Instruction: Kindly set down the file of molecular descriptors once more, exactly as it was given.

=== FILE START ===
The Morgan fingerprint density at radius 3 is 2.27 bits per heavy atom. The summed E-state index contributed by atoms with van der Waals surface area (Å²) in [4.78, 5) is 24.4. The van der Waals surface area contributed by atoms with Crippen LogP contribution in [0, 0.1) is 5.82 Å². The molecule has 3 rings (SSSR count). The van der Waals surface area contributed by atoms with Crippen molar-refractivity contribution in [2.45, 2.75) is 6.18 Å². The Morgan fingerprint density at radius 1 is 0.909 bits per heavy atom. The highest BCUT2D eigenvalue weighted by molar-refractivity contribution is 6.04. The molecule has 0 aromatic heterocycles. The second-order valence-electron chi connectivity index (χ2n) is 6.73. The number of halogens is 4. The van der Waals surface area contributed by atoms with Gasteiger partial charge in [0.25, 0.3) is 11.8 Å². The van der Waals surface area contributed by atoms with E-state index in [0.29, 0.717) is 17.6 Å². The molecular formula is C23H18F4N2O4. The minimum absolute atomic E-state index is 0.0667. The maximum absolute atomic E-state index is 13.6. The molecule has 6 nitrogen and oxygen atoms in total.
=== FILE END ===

The Morgan fingerprint density at radius 3 is 2.27 bits per heavy atom. The summed E-state index contributed by atoms with van der Waals surface area (Å²) in [4.78, 5) is 24.4. The van der Waals surface area contributed by atoms with Crippen LogP contribution in [0, 0.1) is 5.82 Å². The molecule has 3 rings (SSSR count). The van der Waals surface area contributed by atoms with Crippen molar-refractivity contribution in [2.45, 2.75) is 6.18 Å². The Morgan fingerprint density at radius 1 is 0.909 bits per heavy atom. The highest BCUT2D eigenvalue weighted by molar-refractivity contribution is 6.04. The molecule has 0 aromatic heterocycles. The second-order valence-electron chi connectivity index (χ2n) is 6.73. The number of halogens is 4. The van der Waals surface area contributed by atoms with Gasteiger partial charge in [0.25, 0.3) is 11.8 Å². The van der Waals surface area contributed by atoms with E-state index in [0.29, 0.717) is 17.6 Å². The molecular formula is C23H18F4N2O4. The minimum absolute atomic E-state index is 0.0667. The maximum absolute atomic E-state index is 13.6. The molecule has 6 nitrogen and oxygen atoms in total.